Soft and Chewy Coconut Milk Bread
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Soft and Chewy Coconut Milk Bread is so soft, fluffy, tender, and moist, thanks to the coconut milk, coconut oil, and oatmeal that’s kneaded right into the dough. Total time from start to finish is about 4 hours, most of which is downtime.
This bread is like a big, soft, fluffy pillow.
A pillow that smells very softly of coconut.
The past 6 months I’ve been going gangbusters with coconut oil in breads, muffins, and cookies. The flavor it imparts is subtle, yet it lends such a soft and moist texture to everything it touches.
For this bread, I paired coconut oil with rich, creamy coconut milk and am thrilled with the results. It’s adapted from Soft and Fluffy Sandwich Bread (vegan), which has been very popular with readers and is my husband’s all-time favorite bread.
And this one is my new favorite bread for toasting, making sandwiches with, or just nibbling on.
The good news and the bad news about this bread is that it doesn’t have much coconut flavor. If you’re a fan, you may wish for more intensity, and if you’re not into coconut, you’re totally safe. It’s usually shredded coconut, rather than coconut milk or oil, that has the pungent taste many people dislike. The bread is nothing like that.
The recipe makes one modest loaf, perfect for our family, and uses just two cups of flour for the entire loaf. When I read bread and roll recipes that begin with ‘Add 5 to 6 cups of flour’ I tune out.
Begin by warming the coconut milk, just until it begins to boil. Then, add the special ingredient that keeps the bread soft, chewy, and moist: oatmeal. You’d never know oatmeal was baked in and when mixing the dough, you’ll think there’s no way this whole cup of sloppy oatmeal is going to just disappear, but it magically does.
Let the oatmeal-coconut milk mixture cool to the proper temperature, about 15 minutes. I urge you to use a thermometer. You don’t want to add overly hot oatmeal to the yeast because you’ll kill it. Yet it has to be warm enough so the yeast activates. For me, this is in the 120 to 130F range because I use Red Star Platinum yeast. The brand of yeast used dictates the temperature.
Combine the oatmeal mixture with all-purpose flour, yeast, brown sugar, and coconut oil. My stand mixer kneaded for about 6 minutes, and if you’re kneading by hand, knead for 10 minutes, or until the dough comes together, adding as little additional flour as possible.
This is a fairly moist and sticky dough, but manageable. With bread-making, the less flour added, and the more you tolerate sticky dough, the lighter and fluffier the bread will be. Sure, I could have added another half-cup or more of flour, but refrained and dealt with the stickiness. And I have a light, fluffy loaf in return.
I used all-purpose flour because I wanted really soft and tender bread. Bread flour will produce a loaf that’s chewier. I don’t know how whole wheat flour would work. If you try it, I suggest not using more than 1 cup (50% of the total amount) for fear it won’t rise well, and will become very heavy and dense.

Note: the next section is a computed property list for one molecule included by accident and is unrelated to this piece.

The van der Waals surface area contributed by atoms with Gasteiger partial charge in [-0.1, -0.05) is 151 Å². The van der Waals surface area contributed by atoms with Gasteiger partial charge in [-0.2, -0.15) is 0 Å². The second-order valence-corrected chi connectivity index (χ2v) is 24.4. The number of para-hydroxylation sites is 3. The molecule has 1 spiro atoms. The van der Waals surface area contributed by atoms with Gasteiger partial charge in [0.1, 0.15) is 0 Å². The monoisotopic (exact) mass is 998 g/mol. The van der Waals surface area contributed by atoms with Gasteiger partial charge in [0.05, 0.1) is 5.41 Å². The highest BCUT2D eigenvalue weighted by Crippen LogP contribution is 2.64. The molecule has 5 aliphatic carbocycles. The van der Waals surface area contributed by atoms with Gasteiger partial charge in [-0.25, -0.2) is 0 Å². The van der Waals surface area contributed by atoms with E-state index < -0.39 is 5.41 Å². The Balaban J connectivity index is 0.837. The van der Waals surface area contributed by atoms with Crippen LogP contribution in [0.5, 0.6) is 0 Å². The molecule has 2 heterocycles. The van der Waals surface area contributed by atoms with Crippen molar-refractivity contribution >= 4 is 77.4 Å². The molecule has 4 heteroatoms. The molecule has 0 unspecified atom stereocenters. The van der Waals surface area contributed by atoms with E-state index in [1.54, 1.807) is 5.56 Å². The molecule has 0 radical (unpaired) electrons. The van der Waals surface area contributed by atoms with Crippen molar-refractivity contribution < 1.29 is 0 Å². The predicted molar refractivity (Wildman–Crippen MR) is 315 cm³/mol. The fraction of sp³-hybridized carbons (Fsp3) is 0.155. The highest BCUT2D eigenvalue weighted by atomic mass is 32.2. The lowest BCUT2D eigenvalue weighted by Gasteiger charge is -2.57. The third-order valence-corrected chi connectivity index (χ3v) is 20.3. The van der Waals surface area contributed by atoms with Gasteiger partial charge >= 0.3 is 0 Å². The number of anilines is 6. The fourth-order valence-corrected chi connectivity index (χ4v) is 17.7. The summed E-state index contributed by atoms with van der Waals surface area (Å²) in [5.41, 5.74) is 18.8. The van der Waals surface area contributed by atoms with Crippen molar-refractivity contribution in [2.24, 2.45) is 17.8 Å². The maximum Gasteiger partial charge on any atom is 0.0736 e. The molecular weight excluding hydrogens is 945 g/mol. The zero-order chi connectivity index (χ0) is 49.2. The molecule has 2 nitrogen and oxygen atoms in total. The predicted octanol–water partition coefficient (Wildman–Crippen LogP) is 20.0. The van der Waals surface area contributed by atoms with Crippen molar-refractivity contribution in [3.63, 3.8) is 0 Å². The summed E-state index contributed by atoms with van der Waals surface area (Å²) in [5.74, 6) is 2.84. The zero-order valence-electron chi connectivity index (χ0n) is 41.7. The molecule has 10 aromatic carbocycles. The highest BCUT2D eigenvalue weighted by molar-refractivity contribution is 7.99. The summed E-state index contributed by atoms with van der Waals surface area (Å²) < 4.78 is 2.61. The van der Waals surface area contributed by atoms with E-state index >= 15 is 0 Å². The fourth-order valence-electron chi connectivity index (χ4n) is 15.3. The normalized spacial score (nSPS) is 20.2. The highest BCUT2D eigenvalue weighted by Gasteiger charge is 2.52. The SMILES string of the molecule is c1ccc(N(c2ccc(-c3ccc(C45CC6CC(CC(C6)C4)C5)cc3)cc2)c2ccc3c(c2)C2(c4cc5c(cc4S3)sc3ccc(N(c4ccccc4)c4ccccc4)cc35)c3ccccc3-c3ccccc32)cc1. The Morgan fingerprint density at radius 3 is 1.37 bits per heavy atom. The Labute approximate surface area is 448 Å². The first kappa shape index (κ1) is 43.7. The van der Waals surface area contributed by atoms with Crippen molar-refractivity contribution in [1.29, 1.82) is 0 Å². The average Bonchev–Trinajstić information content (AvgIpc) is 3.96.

After kneading, place the dough into a greased bowl, cover it, and let it rise in a warm, draft-free place for about 2 hours, or until doubled in size. Create a warm environment by preheating your oven for 1 to 2 minutes to 400F, then shutting it off. This creates a 90F-ish warm spot. Slide the bowl in and wait while the yeast works. Just make sure your oven is off.
After the dough has doubled, punch it down, turn it out onto a floured surface or Silpat and knead it for about 3 minutes.
This is my puffball after the first two-hour rise, before being punched down. You can see it’s glistening and loose, cues that the bread will turn out soft and fluffy.
With your fingers or a rolling pin, shape it into a 10-inch by 6-inch rectangle, just eyeball it. It’s being baked in an 8-inch pan and you want the long side slightly longer than the pan, so about 10 inches.
Starting with a long side, roll up the dough to form a tight cylinder. Tuck the ends in and place the cylinder in the pan. Cover it, and allow it to rise until doubled, 60 to 75 minutes. Optionally, when rolling it, sprinkle with cinnamon, nutmeg, ground ginger, raisins, or dried fruit.
Bake for about 30 minutes or until domed, golden, and puffy. When tapped, it should sound hollow. Technically, the internal temperature should reach 210F, but I despise spearing pretty bread with the dagger-like thermometer probe, so I rarely do this unless I’m very uncertain. I usually rely on visual cues and tapping.
It’s so soft and fluffy, even without eggs and butter, and a great little vegan loaf. There’s a very slight chewiness, thanks to the oatmeal. But you definitely don’t think, oh there’s oatmeal in this. It’s a stealth operator.